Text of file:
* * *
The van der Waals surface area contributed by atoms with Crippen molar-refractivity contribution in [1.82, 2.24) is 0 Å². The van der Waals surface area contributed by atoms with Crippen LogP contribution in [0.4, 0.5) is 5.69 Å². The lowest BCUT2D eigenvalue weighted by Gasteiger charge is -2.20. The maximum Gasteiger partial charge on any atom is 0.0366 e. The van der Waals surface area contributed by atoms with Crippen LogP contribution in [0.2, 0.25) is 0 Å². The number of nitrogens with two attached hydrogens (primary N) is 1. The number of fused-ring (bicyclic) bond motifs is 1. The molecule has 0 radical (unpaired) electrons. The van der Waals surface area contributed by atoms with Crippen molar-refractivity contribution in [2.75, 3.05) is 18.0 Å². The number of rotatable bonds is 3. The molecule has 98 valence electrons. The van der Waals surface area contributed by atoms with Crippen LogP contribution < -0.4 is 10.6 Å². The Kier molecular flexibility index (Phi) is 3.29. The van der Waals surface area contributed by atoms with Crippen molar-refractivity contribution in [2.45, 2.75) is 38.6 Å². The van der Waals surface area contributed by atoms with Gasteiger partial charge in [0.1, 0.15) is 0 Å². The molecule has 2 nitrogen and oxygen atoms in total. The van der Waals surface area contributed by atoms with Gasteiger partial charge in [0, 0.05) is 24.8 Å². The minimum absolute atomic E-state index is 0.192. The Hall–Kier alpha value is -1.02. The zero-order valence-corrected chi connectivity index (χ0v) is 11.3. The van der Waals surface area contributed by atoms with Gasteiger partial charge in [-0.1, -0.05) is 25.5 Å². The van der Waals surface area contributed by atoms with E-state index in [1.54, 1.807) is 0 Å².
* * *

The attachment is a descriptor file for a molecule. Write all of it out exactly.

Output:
The van der Waals surface area contributed by atoms with Crippen molar-refractivity contribution in [1.82, 2.24) is 0 Å². The van der Waals surface area contributed by atoms with Crippen LogP contribution in [0.4, 0.5) is 5.69 Å². The lowest BCUT2D eigenvalue weighted by Gasteiger charge is -2.20. The maximum Gasteiger partial charge on any atom is 0.0366 e. The van der Waals surface area contributed by atoms with Crippen LogP contribution in [0.2, 0.25) is 0 Å². The number of nitrogens with two attached hydrogens (primary N) is 1. The number of fused-ring (bicyclic) bond motifs is 1. The molecule has 0 radical (unpaired) electrons. The van der Waals surface area contributed by atoms with Crippen molar-refractivity contribution in [2.75, 3.05) is 18.0 Å². The number of rotatable bonds is 3. The molecule has 98 valence electrons. The van der Waals surface area contributed by atoms with Crippen LogP contribution < -0.4 is 10.6 Å². The Kier molecular flexibility index (Phi) is 3.29. The van der Waals surface area contributed by atoms with Crippen molar-refractivity contribution in [2.45, 2.75) is 38.6 Å². The van der Waals surface area contributed by atoms with Gasteiger partial charge in [0.1, 0.15) is 0 Å². The molecule has 2 nitrogen and oxygen atoms in total. The van der Waals surface area contributed by atoms with Gasteiger partial charge in [0, 0.05) is 24.8 Å². The minimum absolute atomic E-state index is 0.192. The Hall–Kier alpha value is -1.02. The zero-order valence-corrected chi connectivity index (χ0v) is 11.3. The van der Waals surface area contributed by atoms with Gasteiger partial charge in [-0.1, -0.05) is 25.5 Å². The van der Waals surface area contributed by atoms with E-state index in [1.54, 1.807) is 0 Å².